[libvirt] [PATCH RESEND RFC v4 1/6] Introduce the function virCgroupForVcpu

Adam Litke agl at us.ibm.com
Thu Jul 21 13:49:28 UTC 2011

On 07/21/2011 08:34 AM, Daniel P. Berrange wrote:
> On Thu, Jul 21, 2011 at 07:54:05AM -0500, Adam Litke wrote:
>> Added Anthony to give him the opportunity to address the finer points of
>> this one especially with respect to the qemu IO thread(s).
>> This feature is really about capping the compute performance of a VM
>> such that we get consistent top end performance.  Yes, qemu has non-VCPU
>> threads that this patch set doesn't govern, but that's the point.  We
>> are not attempting to throttle IO or device emulation with this feature.
>>  It's true that an IO-intensive guest may consume more host resources
>> than a compute intensive guest, but they should still have equal top-end
>> CPU performance when viewed from the guest's perspective.
> I could be mis-understanding, what you're trying to achieve,
> here, so perhaps we should consider an example.

>From your example, it's clear to me that you understand the use case well.

>  - A machine has 4 physical CPUs
>  - There are 4 guests on the machine
>  - Each guest has 2 virtual CPUs
> So we've overcommit the host CPU resources x2 here.
> Lets say that we want to use this feature to ensure consistent
> top end performance of every guest, splitting the host pCPUs
> resources evenly across all guests, so each guest is ensured
> 1 pCPU worth of CPU time overall.
> This patch lets you do this by assigning caps per VCPU. So
> in this example, each VCPU cgroup would have to be configured
> to cap the VCPUs at 50% of a single pCPU.
> This leaves the other QEMU threads uncapped / unaccounted
> for. If any one guest causes non-trivial compute load in
> a non-VCPU thread, this can/will impact the top-end compute
> performance of all the other guests on the machine.
> If we did caps per VM, then you could set the VM cgroup
> such that the VM as a whole had 100% of a single pCPU.
> If a guest is 100% compute bound, it can use its full
> 100% of a pCPU allocation in vCPU threads. If any other
> guest is causing CPU time in a non-VCPU thread, it cannot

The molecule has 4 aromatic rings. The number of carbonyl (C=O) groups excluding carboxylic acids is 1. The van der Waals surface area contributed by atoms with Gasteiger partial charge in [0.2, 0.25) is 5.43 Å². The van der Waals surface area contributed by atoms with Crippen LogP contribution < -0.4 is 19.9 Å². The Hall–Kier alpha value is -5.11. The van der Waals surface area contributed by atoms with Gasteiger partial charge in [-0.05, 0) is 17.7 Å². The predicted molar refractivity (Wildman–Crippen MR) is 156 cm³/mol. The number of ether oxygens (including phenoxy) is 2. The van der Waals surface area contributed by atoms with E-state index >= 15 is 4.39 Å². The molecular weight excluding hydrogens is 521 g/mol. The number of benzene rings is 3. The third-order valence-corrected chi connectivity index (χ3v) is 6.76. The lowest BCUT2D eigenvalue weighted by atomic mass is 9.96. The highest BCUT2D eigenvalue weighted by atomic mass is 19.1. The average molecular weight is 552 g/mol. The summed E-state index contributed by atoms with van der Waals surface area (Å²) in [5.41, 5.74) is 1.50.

> impact the top end compute performance of VCPU threads in
> the other guests.
> A per-VM cap would, however, mean a guest with 2 vCPUs
> could have unequal scheduling, where one vCPU claimed 75%
> of the pCPU and the othe vCPU got left with only 25%.
> So AFAICT, per-VM cgroups is better for ensuring top
> end compute performance of a guest as a whole, but
> per-VCPU cgroups can ensure consistent top end performance
> across vCPUs within a guest.
> IMHO, per-VM cgroups is the more useful because it is the
> only way to stop guests impacting each other, but there
> could be additional benefits of *also* have per-VCPU cgroups
> if you want to ensure fairness of top-end performance across
> vCPUs inside a single VM.

What this says to me is that per-VM cgroups _in_addition_to_ per-vcpu
cgroups is the _most_ useful situation.  Since I can't think of any
cases where someone would want per-vm and not per-vcpu, how about we
always do both when supported.  We can still use one pair of tunables
(<period> and <quota>) and try to do the right thing.  For example:


Would have the following behavior for qemu-kvm (vcpu threads)

Global VM cgroup: cfs_period:500000 cfs_quota:500000
Each vcpu cgroup: cfs_period:500000 cfs_quota:250000

and this behavior for qemu with no vcpu threads

Global VM cgroup: cfs_period:500000 cfs_quota:500000

It's true that IO could still throw off the scheduling balance somewhat
among vcpus _within_ a VM, but this effect would be confined within the
vm itself.

Best of both worlds?

Adam Litke
IBM Linux Technology Center

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